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Yeah, with Apple getting higher-profile, there may be viruses in our future. I used to have a Symantec rep who always joked that the employees in the basement of the Symantec building were the ones who wrote the viruses. So if Apple becomes an even more profitable platform, maybe Symantec will be providing us with something to worry about. :-)

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Norton and Symantec software seem to be soooo troublesome and resource hungry, at least with any previous experience I had with them on OS 9 - I avoid their software at all costs now. If you want anti-virus software for Mac, I instead suggest trying ClamXav which is based on an open source engine. plus it's free

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rd do meant news like -Apple rockets to most profitable quarter ever

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Ideally, I agree with you. Practically, I don't think you're going to have any luck. If he bought the OS 9 version of the software, he's not going to be able to use it with OSX, similar to how buying the software for windows doesn't mean you'll get the mac version if you switch later. Sometimes you do, but it would be at the discretion of the publisher. The software specifies what operating systems it will work with, and while it's nice when things are forward compatible, a lot of things aren't.

Re: InDesign, you might be able to find a used copy on ebay or craigslist. Re: Norton, you could call them up and yell at them if the requirements say something like 10.5 or above. They might send you the new version, or they might give you a discount.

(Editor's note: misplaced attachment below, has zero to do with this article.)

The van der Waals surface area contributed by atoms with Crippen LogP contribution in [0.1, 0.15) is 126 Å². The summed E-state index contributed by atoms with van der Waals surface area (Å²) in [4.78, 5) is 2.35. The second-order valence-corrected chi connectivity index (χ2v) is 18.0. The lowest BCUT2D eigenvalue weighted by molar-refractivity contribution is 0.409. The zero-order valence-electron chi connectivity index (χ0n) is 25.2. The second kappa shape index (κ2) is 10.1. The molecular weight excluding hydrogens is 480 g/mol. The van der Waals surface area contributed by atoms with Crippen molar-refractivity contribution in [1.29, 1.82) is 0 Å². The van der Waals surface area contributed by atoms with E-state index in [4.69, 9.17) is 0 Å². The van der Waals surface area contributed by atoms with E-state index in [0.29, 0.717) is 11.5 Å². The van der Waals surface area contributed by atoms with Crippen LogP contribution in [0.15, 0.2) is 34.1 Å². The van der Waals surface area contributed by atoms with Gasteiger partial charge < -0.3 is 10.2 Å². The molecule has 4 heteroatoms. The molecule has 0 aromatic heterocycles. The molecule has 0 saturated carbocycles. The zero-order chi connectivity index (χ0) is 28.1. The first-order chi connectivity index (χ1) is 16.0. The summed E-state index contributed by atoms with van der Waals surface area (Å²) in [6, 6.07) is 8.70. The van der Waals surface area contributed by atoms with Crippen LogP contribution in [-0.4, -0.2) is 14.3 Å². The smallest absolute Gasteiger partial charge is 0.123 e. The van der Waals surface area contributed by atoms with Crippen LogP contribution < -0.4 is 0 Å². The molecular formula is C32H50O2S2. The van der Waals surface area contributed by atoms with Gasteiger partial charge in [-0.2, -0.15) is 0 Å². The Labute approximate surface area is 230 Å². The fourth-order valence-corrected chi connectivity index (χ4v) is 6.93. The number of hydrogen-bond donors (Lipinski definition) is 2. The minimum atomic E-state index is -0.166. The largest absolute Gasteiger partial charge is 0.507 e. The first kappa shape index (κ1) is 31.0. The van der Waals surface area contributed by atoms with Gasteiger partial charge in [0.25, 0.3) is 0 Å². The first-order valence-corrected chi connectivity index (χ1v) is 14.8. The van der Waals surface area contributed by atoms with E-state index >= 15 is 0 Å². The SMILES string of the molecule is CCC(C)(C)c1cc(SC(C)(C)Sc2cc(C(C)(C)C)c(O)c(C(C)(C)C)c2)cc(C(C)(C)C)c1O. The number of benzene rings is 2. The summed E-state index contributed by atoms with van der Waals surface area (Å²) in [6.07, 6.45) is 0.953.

If it makes you feel any better, I had a few problems with the upgrade to 10.6, as well. Luckily, all the third-party software I use that broke has released free fixes.

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I agree, it is a frustrating situation, however, the simple issue of performance could be it, the fact of the matter is, running an old version of software can cause performance issues. One thing you may want to try is contacting the manufacturer (going to a store actually yields best results) and seeing if you can get a bargain for an update, maybe you could get a deal of CS IV for only $99.

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Would going to a store really make a difference? Adobe licensing (and most all licensing programs) has costs fixed in stone...employees of any given store don't really have the ability to give a "deal" without losing money on the transaction. And if I'm not mistaken, most Adobe upgrades are required to go directly through Adobe anyway.

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Well what I'm saying is that you're a lot more likely to get something done if you go to an actual human being (puppy dog face?) than if your on the phone and they just put you on hold. You never know what happens, there's actually an instance on this site where someone with boot camp troubles went to an apple store and was given parallels for free.

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All Adobe products past CS II require on line activation, most likely learned from Bill Gates. I can't image how much it would cost me if Apple ever does the same. The closest Apple store to me is 320 miles away and I don't have a girlfriend working there.